It’s not usually difficult to walk into the lobby of 101, Park Avenue — a Manhattan skyscraper with a huge open-air plaza and a fountain out front. The building’s website assures you that it would “encourage you to linger”.
But no “lingering” was permitted on Monday for a small group led by 12-year-old Akash Viswanath Mehta. Camerapersons following the group were shooed away — and sometimes shoved — off the plaza and on to the public sidewalk. Nobody from the gathering was allowed to enter the lobby of the building, which houses the offices of Kelley, Drye & Warren — the law firm representing Union Carbide Corporation and its former CEO Warren Anderson.
Mehta was there to hand over copies of the Indian warrant and criminal charges against Union Carbide and the then CEO of the company, Anderson, to their lawyers — a symbolic protest to highlight the lack of action by both the US and Indian governments.
He was accompanied by his elder brother Gautama, both of whom co-founded ‘Kids for a Better Future’, and activists from the International Campaign for Justice in Bhopal, or ICJB, a coalition that has campaigned on behalf of the victims of the Bhopal gas disaster for several years.
The group only got to meet with security guards and other building staff as some New York Police Department officers looked on. “We were denied access into the building. They wouldn’t even let us put a letter in the mailbox of the office we were trying to reach, which seems a little unnecessary,” said Gautama, after their unsuccessful attempt.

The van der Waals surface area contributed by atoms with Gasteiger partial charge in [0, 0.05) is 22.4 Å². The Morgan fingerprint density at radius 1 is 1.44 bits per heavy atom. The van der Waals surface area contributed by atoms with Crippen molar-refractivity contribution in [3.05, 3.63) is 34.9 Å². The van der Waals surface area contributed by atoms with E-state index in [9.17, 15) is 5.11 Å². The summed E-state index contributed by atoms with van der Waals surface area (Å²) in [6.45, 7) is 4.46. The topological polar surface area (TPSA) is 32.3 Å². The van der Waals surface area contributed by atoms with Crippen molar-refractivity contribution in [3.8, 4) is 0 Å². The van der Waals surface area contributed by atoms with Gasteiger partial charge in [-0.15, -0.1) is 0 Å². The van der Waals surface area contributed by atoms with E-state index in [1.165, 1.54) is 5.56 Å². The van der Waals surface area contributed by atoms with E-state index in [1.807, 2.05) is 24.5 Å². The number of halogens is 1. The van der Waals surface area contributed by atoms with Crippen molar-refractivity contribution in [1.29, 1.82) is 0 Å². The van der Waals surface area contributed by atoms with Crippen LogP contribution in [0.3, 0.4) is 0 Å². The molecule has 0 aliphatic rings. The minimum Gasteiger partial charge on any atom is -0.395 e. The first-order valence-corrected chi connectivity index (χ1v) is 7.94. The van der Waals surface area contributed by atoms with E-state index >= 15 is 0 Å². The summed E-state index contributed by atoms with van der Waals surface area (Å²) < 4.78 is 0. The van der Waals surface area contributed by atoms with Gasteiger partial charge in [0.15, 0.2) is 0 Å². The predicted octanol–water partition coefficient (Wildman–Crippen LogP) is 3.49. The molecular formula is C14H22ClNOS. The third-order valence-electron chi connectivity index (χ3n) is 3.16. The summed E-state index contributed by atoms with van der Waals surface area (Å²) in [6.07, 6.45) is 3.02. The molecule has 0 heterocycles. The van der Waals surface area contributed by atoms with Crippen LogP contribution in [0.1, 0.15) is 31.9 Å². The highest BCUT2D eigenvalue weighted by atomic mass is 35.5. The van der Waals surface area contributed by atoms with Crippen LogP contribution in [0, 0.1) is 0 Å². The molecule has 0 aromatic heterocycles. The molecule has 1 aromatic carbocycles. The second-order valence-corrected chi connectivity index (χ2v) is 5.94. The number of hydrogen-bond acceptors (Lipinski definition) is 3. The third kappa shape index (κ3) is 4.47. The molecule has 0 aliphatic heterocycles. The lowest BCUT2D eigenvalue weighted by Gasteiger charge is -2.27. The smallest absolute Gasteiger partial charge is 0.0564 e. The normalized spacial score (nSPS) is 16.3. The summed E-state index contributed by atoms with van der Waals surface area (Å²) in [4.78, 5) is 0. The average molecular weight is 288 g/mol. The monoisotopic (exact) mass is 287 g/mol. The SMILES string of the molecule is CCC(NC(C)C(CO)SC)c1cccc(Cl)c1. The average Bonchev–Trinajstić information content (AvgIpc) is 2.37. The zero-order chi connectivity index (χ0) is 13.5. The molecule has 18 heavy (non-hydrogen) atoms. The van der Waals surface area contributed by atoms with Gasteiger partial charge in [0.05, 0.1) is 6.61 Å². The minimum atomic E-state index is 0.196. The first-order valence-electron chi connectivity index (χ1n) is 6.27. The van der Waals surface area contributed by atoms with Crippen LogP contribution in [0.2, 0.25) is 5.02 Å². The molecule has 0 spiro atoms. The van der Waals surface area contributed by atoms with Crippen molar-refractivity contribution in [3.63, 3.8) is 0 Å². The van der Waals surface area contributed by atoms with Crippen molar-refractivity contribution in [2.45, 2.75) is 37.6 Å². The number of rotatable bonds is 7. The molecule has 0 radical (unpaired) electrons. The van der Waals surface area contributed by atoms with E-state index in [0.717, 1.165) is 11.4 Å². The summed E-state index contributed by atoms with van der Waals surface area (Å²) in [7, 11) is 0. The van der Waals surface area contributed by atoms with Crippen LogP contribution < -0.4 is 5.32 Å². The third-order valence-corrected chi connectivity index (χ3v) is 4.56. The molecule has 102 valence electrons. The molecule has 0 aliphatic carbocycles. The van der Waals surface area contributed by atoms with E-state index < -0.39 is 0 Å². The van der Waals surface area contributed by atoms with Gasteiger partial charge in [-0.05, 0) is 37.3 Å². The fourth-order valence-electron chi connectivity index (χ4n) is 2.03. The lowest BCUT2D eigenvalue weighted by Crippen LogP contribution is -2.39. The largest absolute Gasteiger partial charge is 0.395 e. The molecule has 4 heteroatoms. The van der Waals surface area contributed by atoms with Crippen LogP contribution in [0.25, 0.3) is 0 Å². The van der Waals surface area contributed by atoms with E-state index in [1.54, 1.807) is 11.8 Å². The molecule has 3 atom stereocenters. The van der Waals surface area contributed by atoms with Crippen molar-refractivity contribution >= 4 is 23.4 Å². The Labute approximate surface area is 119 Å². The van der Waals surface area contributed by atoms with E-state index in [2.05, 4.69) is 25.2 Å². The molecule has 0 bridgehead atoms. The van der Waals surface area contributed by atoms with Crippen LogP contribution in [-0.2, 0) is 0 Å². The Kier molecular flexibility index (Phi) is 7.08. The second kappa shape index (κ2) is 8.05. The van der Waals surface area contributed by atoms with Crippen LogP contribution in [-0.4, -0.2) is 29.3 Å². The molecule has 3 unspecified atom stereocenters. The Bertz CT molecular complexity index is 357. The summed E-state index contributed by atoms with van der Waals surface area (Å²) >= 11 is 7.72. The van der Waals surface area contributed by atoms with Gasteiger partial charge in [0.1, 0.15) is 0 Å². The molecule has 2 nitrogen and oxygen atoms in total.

On the other hand, Brian Mooney, a professor of anthropology at New York University and a supporter of ICJB, had lower expectations to begin with. In 1984, when the toxic methyl isocyanate gas leaked from the Union Carbide plant in Bhopal, Mooney was a young lawyer at Kelley, Drye & Warren, and on the legal team representing the company. He later became a supporter of the Bhopal victims, and accused Dow Chemical, which acquired Union Carbide in 2001, of being resolutely opposed to helping the victims.
ICJB activists held up a placard demanding the arrest of Warren Anderson and handed out pamphlets describing the Bhopal accident and its consequences. For many passersby, this was news — they had never heard about the world’s worst industrial accident.
Stephen Steglitz, who works in an investment bank, was walking back from a meeting with a client and did a double take after reading a pamphlet and stayed back to ask the volunteers for more information. “This is worse than the oil spill,” he said, referring to the ecological crisis unfolding in the Gulf of Mexico following the explosion in BP’s oil rig. Pointing to the enormous pressure on BP to clean up the affected areas and to pay damages, he added, “Unfortunately it happened in India.”
While Monday’s effort to deliver the documents was unsuccessful, ICJB’s US Coordinator Shana Ortman said the group would mail them to both the law firm and to Anderson. She informed that ICJB was collecting signatures from all around the world to put pressure on the Indian prime minister and the government to request Anderson’s extradition again and to ensure that he and Union Carbide face trial in India.
Denied a meeting with Anderson’s lawyers, during which he also planned to hand over a personal appeal to the former executive, Akash’s audience turned out to be the impassive security guards instead, who showed no emotion as he read: “If you really feel that guilt, Mr. Anderson, don’t just hide — speak out, reflect publicly about your regrets, announce to the world your sympathy for and support of the Bhopali people, and demand that Union Carbide and Dow Chemical clean up Bhopal, and adequately and fairly compensate all the victims’ families.”